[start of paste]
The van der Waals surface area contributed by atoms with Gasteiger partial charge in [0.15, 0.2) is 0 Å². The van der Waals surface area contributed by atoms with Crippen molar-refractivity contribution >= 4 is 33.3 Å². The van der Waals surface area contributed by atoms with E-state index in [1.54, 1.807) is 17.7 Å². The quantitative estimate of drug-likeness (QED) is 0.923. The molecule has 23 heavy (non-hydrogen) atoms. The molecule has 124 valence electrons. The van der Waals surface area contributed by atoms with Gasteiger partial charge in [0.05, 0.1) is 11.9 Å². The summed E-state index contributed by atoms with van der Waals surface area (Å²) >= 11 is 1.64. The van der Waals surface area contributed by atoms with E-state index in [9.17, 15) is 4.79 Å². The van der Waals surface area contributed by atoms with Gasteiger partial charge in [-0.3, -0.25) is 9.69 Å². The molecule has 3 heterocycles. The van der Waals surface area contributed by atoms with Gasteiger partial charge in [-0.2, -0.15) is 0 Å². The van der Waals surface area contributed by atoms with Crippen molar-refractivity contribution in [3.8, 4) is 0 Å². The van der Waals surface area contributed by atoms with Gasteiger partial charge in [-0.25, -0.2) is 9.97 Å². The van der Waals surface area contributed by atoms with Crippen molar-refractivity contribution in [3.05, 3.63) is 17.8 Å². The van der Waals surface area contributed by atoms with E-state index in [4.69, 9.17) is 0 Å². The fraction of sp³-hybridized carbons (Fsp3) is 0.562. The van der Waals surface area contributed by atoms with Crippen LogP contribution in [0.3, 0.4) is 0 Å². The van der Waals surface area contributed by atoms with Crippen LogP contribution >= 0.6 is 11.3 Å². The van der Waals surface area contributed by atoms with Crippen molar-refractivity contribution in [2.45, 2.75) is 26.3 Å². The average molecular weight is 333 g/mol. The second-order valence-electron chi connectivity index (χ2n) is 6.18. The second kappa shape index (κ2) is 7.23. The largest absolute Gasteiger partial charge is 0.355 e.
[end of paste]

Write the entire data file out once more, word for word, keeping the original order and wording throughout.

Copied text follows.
The van der Waals surface area contributed by atoms with Gasteiger partial charge in [0.15, 0.2) is 0 Å². The van der Waals surface area contributed by atoms with Crippen molar-refractivity contribution >= 4 is 33.3 Å². The van der Waals surface area contributed by atoms with E-state index in [1.54, 1.807) is 17.7 Å². The quantitative estimate of drug-likeness (QED) is 0.923. The molecule has 23 heavy (non-hydrogen) atoms. The molecule has 124 valence electrons. The van der Waals surface area contributed by atoms with Gasteiger partial charge in [0.05, 0.1) is 11.9 Å². The summed E-state index contributed by atoms with van der Waals surface area (Å²) >= 11 is 1.64. The van der Waals surface area contributed by atoms with E-state index in [9.17, 15) is 4.79 Å². The van der Waals surface area contributed by atoms with Gasteiger partial charge in [-0.3, -0.25) is 9.69 Å². The molecule has 3 heterocycles. The van der Waals surface area contributed by atoms with Gasteiger partial charge in [-0.2, -0.15) is 0 Å². The van der Waals surface area contributed by atoms with Crippen molar-refractivity contribution in [3.8, 4) is 0 Å². The van der Waals surface area contributed by atoms with Gasteiger partial charge in [-0.25, -0.2) is 9.97 Å². The van der Waals surface area contributed by atoms with Crippen molar-refractivity contribution in [3.05, 3.63) is 17.8 Å². The van der Waals surface area contributed by atoms with E-state index in [4.69, 9.17) is 0 Å². The fraction of sp³-hybridized carbons (Fsp3) is 0.562. The van der Waals surface area contributed by atoms with Crippen LogP contribution in [0.3, 0.4) is 0 Å². The van der Waals surface area contributed by atoms with Crippen LogP contribution >= 0.6 is 11.3 Å². The van der Waals surface area contributed by atoms with Crippen molar-refractivity contribution in [2.45, 2.75) is 26.3 Å². The average molecular weight is 333 g/mol. The second-order valence-electron chi connectivity index (χ2n) is 6.18. The second kappa shape index (κ2) is 7.23. The largest absolute Gasteiger partial charge is 0.355 e.